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Filed under: Historic Places & Landmarks, Nature & Wildlife, State & National Parks

A Thermal Adventure–Part 2–The Big One!

March 27, 2011 by · 2 Comments 


On April 15th, the first day we could return to Yellowstone on which the West entrance would be open, the first thing the kids wanted to see was Old Faithful. We had about an hour drive from where we were staying and wanted to get an early start to make the most of our day. We arrive at Yellowstone at 9:24 am and all are excited! Old Faithful did not disappoint us, erupting a mere 15 minutes after our arrival. Of course that was only the first of our observations of her eruptions that day.

Old FaithfulTo distinguish between the Mammouth Hot Springs we had seen a few days earlier, which are beautiful if a bit less ostentatious than their thermal cousins, a geyser is a hot spring with the unique habit of tossing underground water into the air. To begin the process, water, falling as rain or snow seeps through porous layers of rock and eventually comes into contact with the extremely hot rocks below the surface that have been heated by the large body of molten material, called magma, that exists below the surface of the Park.

This (now) hot water then rises through a series of cracks and fissures underneath the surface of the Earth. These fissures are like the “plumbing system” of a thermal feature in that a geyser is like a giant pressure cooker.

Beehive Geyser

Beehive Geyser

Though the temperature of water at the deepest level may be well above boiling, the weight of the water on top prevents it from boiling for awhile. Eventually, however, the pressure builds enough to push the water in the upper reaches up and out an overflow, which relieves the pressure on the super-heated water below, causing it to flash into steam. That flash or explosion through a narrow constricted place in the rocks is what sends water shooting into the air.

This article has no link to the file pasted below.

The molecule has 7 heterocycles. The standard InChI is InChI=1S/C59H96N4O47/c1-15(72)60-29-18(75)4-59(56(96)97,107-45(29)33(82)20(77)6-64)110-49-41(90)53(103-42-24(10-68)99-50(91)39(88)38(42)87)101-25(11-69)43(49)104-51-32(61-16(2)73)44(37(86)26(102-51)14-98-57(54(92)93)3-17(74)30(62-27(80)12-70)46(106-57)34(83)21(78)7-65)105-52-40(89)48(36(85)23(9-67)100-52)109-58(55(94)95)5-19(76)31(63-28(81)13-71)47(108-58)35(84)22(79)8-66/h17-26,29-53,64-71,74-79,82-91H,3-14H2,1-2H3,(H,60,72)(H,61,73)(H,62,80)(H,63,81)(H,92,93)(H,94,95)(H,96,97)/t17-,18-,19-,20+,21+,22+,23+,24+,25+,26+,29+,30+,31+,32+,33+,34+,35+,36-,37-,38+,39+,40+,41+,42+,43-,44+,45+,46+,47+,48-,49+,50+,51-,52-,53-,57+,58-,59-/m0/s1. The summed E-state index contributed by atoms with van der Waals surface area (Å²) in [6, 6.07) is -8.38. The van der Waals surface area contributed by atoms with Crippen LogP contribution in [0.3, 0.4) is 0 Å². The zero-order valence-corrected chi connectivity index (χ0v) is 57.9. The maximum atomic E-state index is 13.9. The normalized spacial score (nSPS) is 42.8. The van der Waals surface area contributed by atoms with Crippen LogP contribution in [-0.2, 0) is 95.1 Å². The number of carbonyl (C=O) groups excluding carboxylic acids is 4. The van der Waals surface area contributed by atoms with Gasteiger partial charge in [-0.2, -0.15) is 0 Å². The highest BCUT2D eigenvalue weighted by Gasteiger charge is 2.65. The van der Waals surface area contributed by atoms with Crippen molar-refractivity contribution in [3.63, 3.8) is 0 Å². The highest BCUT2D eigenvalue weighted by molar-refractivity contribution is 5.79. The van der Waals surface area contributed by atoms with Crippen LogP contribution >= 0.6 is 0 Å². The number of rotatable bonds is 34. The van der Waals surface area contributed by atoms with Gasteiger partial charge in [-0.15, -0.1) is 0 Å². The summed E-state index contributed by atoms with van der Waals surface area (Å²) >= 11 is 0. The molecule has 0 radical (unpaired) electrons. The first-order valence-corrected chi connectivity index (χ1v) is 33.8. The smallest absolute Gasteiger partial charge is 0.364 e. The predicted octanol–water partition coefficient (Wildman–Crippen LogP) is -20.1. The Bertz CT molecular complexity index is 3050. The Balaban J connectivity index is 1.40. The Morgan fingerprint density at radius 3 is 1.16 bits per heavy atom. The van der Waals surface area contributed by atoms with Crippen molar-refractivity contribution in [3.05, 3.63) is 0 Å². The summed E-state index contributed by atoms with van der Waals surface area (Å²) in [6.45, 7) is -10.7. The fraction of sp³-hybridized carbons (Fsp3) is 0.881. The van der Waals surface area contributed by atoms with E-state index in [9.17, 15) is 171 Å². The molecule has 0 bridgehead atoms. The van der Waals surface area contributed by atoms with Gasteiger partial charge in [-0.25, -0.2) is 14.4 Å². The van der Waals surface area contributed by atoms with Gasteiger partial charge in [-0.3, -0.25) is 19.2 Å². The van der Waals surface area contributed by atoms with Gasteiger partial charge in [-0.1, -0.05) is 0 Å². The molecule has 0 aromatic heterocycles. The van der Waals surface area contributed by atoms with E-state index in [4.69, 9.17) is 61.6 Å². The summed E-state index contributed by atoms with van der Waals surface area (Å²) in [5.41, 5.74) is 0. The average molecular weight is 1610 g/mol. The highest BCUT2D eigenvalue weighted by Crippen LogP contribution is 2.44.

Giant Geyser

A very small Terry photographing Giant Geyser

The kids just couldn’t get enough of watching the geysers erupt and spent the entire day walking from one to the other to see if anything was happening, afraid they would miss something. I lost count of the number of times they watched Old Faithful spout off. We also photographed numerous geysers; some of the more memorable include Old Faithful, of course, but also Beehive and Giant Geysers. Terry and I enjoyed this day as much as the kids, both experiencing this amazing phenomenon for the first time and watching them enjoy it as well. It was clearly worth a second trip! It was only a bit later on that we began to explore a few other thermal features in the Park that had largely gone unnoticed in our first infatuation with the showy geysers, but that will have to be the subject of another post….

Jewel Geyser

Jewel Geyser

For more information about camping in Wyoming browse Woodall’s listings of Wyoming RV camping resorts.


2 Responses to “A Thermal Adventure–Part 2–The Big One!”
  1. butterbean carpenter says:

    Howdy Dr. Berry,
    Thank you, for today’s lesson on geysers!!! Very good explanation…

    The next time I see Old Faithful I’ll think of your kids running back and forth!!!

    Smooth roads & balmy breezes !!!!!!!!!!

  2. Diane Berry says:

    Thanks butterbean. Glad you enjoyed it! Yes, they were running around like crazy–just couldn’t get enough of them! Happy travels!

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